Malibu: An Icon of Surfing Culture
When Malibu was the undisputed hub of surfing culture in the late ‘50s and ‘60s, places like Surfrider Beach were virtually synonymous with endless longboard sets and beach blanket gatherings. Decades later, the ‘Bu has changed, but the shores that shaped legends like Miki Dora and Terry Tracy still captivate with consistent swell and a now-notorious place in surfing history.
Set on a south-facing coastline west of Santa Monica, Malibu has the perfect design for clean lines stacked to the horizon. Storms in the South Pacific send long, rolling, two-to-four-foot waves to beaches near Malibu Beach Inn from May to September and beyond, and mid-century surfer favorites like Zuma are still the best places to paddle out.
But the history of surfing in the ‘Bu actually dates back to the early 1900s, when pioneers like Tom Blake and Sam Reid were willing to quite literally go the extra mile for the perfect wave.
Photo: Mike Peel
Before a town was established, Malibu was home to an expansive coastal ranch owned by the Rindge family. The fenced boundaries of the ranch were regularly patrolled by guards, making the shoreline inaccessible to early surfers. Among the few who would paddle the last two miles from the edge of the ranch were Blake and Reid, who became the first two surfers to surf Malibu Point. In the years that followed, the Pacific Coast Highway was paved, opening the coast to all, and surfboard designs finally caught up with Malibu’s swift waves, making it easier for surfers to enjoy longer, more controlled rides.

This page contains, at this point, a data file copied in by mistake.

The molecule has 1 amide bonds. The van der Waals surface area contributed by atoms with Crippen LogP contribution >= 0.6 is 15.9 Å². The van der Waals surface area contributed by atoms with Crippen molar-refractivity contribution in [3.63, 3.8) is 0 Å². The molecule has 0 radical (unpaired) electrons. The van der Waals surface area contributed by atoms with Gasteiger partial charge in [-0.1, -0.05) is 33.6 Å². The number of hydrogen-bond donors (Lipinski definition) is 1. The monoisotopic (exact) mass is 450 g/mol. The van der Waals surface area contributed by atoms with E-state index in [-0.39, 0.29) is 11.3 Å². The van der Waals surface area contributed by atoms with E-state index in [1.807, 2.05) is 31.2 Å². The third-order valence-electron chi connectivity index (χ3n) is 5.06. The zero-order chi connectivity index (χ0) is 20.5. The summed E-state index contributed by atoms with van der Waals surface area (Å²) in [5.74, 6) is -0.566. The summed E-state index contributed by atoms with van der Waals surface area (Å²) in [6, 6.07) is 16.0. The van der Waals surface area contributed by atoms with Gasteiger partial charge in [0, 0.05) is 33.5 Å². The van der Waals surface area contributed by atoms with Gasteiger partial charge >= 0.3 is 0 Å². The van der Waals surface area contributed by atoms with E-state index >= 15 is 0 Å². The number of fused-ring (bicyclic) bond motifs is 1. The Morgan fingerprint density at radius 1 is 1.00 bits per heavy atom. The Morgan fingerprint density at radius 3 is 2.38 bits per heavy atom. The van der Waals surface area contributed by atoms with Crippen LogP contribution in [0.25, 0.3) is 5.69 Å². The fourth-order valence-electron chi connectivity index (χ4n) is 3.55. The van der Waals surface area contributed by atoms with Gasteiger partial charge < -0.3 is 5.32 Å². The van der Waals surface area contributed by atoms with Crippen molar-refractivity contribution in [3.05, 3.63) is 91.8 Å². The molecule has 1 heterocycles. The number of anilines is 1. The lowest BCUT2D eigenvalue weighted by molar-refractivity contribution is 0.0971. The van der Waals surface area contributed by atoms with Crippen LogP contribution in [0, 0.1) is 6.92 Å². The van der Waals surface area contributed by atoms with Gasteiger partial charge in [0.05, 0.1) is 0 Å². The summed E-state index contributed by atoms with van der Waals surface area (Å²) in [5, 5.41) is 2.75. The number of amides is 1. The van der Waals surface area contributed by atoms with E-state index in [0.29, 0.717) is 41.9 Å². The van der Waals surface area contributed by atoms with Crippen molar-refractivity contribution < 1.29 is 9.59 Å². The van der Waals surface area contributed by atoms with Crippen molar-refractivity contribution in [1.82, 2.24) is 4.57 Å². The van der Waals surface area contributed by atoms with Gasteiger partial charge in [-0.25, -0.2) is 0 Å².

By the ‘50s and ‘60s, Surfrider Beach was the focal point of surfing in Southern California. Famous and soon-to-be famous surfers paddled out, while some of the biggest names in board-making history honed their craft on shore. Perhaps most notably, Dora – who you may know from cult classic The Endless Summer – and other surfing legends began to define the classic surfing style that we still see in the sport today.
Despite the great swell at Surfrider (Malibu Point offers three right breaks, with First Point being the one that really shines throughout the tidal spectrum), it was the atmosphere that made the beach famous. White sand and dramatic coastal bluffs gave the destination a feeling of being entirely removed from Los Angeles, when in fact it was only 30 miles away.
Surf music from the likes of The Beach Boys introduced the SoCal lifestyle into mainstream society, along with Hollywood beach blanket films like Gidget – considered to be the start of the popular genre and based on a real surfer girl nicknamed by Tracy. But surfing was always at the heart of the activity in the ‘Bu.
In 2010, Surfrider Beach became the first World Surfing Reserve dedicated by Save the Waves, a coalition established to protect global surf destinations. And today, seasoned surfers and beginners alike paddle out from the distinguished beach set between Malibu Lagoon and Malibu Pier.
Over the years, mainstream surfing has steadily evolved from longboarding to tube-riding to the more recent tow-in surfing. But even as the sport continues to change, Malibu will undoubtedly remain a storied name in its world-renowned history.
Our dedicated reception team at Malibu Beach Inn can arrange surf lessons with a local instructor or assist you in renting a surfboard for your stay. In addition to Surfrider Beach, we will recommend beaches such as Little Dume and Zuma Beach.